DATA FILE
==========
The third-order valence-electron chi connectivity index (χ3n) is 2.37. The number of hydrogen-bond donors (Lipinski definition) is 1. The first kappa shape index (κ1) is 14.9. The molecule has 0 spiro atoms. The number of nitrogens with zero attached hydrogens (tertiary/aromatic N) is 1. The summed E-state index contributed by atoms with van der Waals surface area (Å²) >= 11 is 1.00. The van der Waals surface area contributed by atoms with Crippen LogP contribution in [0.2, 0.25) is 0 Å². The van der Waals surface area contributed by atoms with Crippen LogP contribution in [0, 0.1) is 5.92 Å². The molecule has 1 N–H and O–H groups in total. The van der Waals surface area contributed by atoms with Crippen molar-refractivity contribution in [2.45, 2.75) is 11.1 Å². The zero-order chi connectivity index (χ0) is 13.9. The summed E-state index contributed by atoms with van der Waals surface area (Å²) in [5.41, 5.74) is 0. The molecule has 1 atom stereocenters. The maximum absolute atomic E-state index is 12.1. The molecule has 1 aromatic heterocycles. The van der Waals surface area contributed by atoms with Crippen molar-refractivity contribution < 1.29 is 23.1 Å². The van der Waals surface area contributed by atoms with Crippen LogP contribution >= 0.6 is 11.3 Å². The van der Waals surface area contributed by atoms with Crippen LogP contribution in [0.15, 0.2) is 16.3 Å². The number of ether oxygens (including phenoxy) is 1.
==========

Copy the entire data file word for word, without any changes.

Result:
The third-order valence-electron chi connectivity index (χ3n) is 2.37. The number of hydrogen-bond donors (Lipinski definition) is 1. The first kappa shape index (κ1) is 14.9. The molecule has 0 spiro atoms. The number of nitrogens with zero attached hydrogens (tertiary/aromatic N) is 1. The summed E-state index contributed by atoms with van der Waals surface area (Å²) >= 11 is 1.00. The van der Waals surface area contributed by atoms with Crippen LogP contribution in [0.2, 0.25) is 0 Å². The van der Waals surface area contributed by atoms with Crippen LogP contribution in [0, 0.1) is 5.92 Å². The molecule has 1 N–H and O–H groups in total. The van der Waals surface area contributed by atoms with Crippen molar-refractivity contribution in [2.45, 2.75) is 11.1 Å². The zero-order chi connectivity index (χ0) is 13.9. The summed E-state index contributed by atoms with van der Waals surface area (Å²) in [5.41, 5.74) is 0. The molecule has 1 atom stereocenters. The maximum absolute atomic E-state index is 12.1. The molecule has 1 aromatic heterocycles. The van der Waals surface area contributed by atoms with Crippen molar-refractivity contribution < 1.29 is 23.1 Å². The van der Waals surface area contributed by atoms with Crippen LogP contribution >= 0.6 is 11.3 Å². The van der Waals surface area contributed by atoms with Crippen LogP contribution in [0.15, 0.2) is 16.3 Å². The number of ether oxygens (including phenoxy) is 1.